You think leaving a prestigious job is brave? Let’s confront that notion head-on, and make an unsettling narrative shift that dismantles your ideas about courage.

People often commend me for my bravery in leaving the UN. That narrative triggers me – because it’s a distortion of what courage is. I left the UN not out of superior bravery, but out of refusal to stagnate where my purpose was vanishing.

Bravery isn’t just stepping into the unknown; it’s equally enduring the unbearable.

The ones who stay put, tethered to their desks, paralyzed by invisible fears, deserve their due. They’re toiling away in jobs they’ve emotionally clocked out of and that drains their souls, choosing survival over thriving for the rest of their working life. That takes courage too.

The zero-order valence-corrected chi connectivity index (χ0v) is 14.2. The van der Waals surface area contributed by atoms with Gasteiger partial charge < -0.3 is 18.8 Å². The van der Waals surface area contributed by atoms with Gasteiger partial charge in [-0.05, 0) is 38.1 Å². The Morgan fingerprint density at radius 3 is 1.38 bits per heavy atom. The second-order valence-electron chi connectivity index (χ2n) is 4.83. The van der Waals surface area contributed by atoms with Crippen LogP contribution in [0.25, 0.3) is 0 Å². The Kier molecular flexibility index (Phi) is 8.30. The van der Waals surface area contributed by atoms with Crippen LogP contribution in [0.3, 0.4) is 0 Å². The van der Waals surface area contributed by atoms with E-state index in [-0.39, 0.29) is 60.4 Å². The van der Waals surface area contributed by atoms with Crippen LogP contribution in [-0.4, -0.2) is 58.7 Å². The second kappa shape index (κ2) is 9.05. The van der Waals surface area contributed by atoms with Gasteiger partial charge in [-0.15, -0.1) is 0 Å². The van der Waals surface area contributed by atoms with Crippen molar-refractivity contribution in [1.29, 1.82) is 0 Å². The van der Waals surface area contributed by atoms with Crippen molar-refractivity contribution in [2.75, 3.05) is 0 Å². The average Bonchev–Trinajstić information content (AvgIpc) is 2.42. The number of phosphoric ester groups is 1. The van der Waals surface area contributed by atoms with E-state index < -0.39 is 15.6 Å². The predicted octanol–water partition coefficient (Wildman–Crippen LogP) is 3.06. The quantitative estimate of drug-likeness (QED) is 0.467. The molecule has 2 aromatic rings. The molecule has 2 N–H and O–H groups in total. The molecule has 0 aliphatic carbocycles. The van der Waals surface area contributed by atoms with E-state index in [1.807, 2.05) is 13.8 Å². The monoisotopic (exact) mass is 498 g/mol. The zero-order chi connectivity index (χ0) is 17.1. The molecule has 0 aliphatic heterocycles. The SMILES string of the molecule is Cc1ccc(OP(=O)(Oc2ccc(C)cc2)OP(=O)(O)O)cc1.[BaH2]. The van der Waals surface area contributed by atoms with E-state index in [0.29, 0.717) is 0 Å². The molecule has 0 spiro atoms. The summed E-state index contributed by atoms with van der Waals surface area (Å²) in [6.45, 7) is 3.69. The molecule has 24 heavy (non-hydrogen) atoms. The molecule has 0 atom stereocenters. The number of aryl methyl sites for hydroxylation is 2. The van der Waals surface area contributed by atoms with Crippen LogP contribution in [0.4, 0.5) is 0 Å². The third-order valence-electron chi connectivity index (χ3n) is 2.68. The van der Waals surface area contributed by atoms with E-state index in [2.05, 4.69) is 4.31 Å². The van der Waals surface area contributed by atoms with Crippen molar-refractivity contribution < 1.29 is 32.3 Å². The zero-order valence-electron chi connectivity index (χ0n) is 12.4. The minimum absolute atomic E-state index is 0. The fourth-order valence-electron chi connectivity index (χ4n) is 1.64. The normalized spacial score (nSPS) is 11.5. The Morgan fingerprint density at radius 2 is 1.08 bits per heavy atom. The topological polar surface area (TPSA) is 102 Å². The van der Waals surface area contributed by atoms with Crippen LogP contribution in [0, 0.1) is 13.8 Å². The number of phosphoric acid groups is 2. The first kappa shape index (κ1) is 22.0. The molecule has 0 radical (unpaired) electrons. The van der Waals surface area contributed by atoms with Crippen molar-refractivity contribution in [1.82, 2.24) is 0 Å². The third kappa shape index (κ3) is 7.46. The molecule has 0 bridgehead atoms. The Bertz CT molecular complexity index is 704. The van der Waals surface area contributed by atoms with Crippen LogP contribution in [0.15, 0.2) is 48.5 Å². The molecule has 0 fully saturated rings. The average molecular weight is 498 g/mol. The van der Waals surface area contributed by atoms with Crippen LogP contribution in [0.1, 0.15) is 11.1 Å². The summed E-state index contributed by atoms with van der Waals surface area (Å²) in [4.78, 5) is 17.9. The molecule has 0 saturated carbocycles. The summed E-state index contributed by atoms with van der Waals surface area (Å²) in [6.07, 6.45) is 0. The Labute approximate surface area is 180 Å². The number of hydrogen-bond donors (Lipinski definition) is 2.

Often, stepping away from secure career, particularly in a reputable organization, is glorified as the pinnacle of courage. This narrative is not just flawed – it’s dangerously misleading. The truth? Working just to pay the bills while sacrificing personal fulfillment is another version of courage, one that forces you to face your own inner battles each and every day.

The key difference? Whether you consciously choose your path or let life dictate it for you.

I left without a blueprint, pivoted repeatedly, stumbled, hit rock bottom, got back up, took wrong turns, navigated dead-ends, and took risks – ultimately forging a life that gives me greater rewards and more joy. I’m not claiming it was easy by any measure, but it’s my authentic life.

Here’s the thing: at life’s end, you won’t regret being true to yourself; you’ll regret the time lost to fear and conforming instead of thriving. So, what legacy will you choose? “Financially Secure” or “A Life Fully Lived”?

I’ve made my choice. What about you?

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